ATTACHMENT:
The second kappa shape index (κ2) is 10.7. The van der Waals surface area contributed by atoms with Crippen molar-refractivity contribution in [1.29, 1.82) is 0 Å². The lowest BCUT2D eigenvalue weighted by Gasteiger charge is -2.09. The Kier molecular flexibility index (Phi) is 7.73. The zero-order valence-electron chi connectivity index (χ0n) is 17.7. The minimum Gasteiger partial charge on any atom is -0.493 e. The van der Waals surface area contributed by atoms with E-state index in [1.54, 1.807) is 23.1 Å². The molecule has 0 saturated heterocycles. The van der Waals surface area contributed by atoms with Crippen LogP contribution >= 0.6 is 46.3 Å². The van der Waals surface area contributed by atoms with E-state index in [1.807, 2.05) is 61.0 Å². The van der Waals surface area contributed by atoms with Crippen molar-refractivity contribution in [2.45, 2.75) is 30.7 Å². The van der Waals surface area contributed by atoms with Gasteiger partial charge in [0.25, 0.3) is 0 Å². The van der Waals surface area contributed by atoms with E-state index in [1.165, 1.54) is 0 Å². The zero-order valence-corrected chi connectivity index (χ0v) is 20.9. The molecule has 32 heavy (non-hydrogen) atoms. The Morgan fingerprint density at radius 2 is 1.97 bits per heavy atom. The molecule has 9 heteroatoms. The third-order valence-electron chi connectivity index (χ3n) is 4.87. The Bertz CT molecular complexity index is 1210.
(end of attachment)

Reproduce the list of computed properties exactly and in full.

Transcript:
The second kappa shape index (κ2) is 10.7. The van der Waals surface area contributed by atoms with Crippen molar-refractivity contribution in [1.29, 1.82) is 0 Å². The lowest BCUT2D eigenvalue weighted by Gasteiger charge is -2.09. The Kier molecular flexibility index (Phi) is 7.73. The zero-order valence-electron chi connectivity index (χ0n) is 17.7. The minimum Gasteiger partial charge on any atom is -0.493 e. The van der Waals surface area contributed by atoms with E-state index in [1.54, 1.807) is 23.1 Å². The molecule has 0 saturated heterocycles. The van der Waals surface area contributed by atoms with Crippen LogP contribution >= 0.6 is 46.3 Å². The van der Waals surface area contributed by atoms with E-state index in [1.807, 2.05) is 61.0 Å². The van der Waals surface area contributed by atoms with Crippen molar-refractivity contribution in [2.45, 2.75) is 30.7 Å². The van der Waals surface area contributed by atoms with Gasteiger partial charge in [0.25, 0.3) is 0 Å². The van der Waals surface area contributed by atoms with E-state index in [1.165, 1.54) is 0 Å². The zero-order valence-corrected chi connectivity index (χ0v) is 20.9. The molecule has 32 heavy (non-hydrogen) atoms. The Morgan fingerprint density at radius 2 is 1.97 bits per heavy atom. The molecule has 9 heteroatoms. The third-order valence-electron chi connectivity index (χ3n) is 4.87. The Bertz CT molecular complexity index is 1210.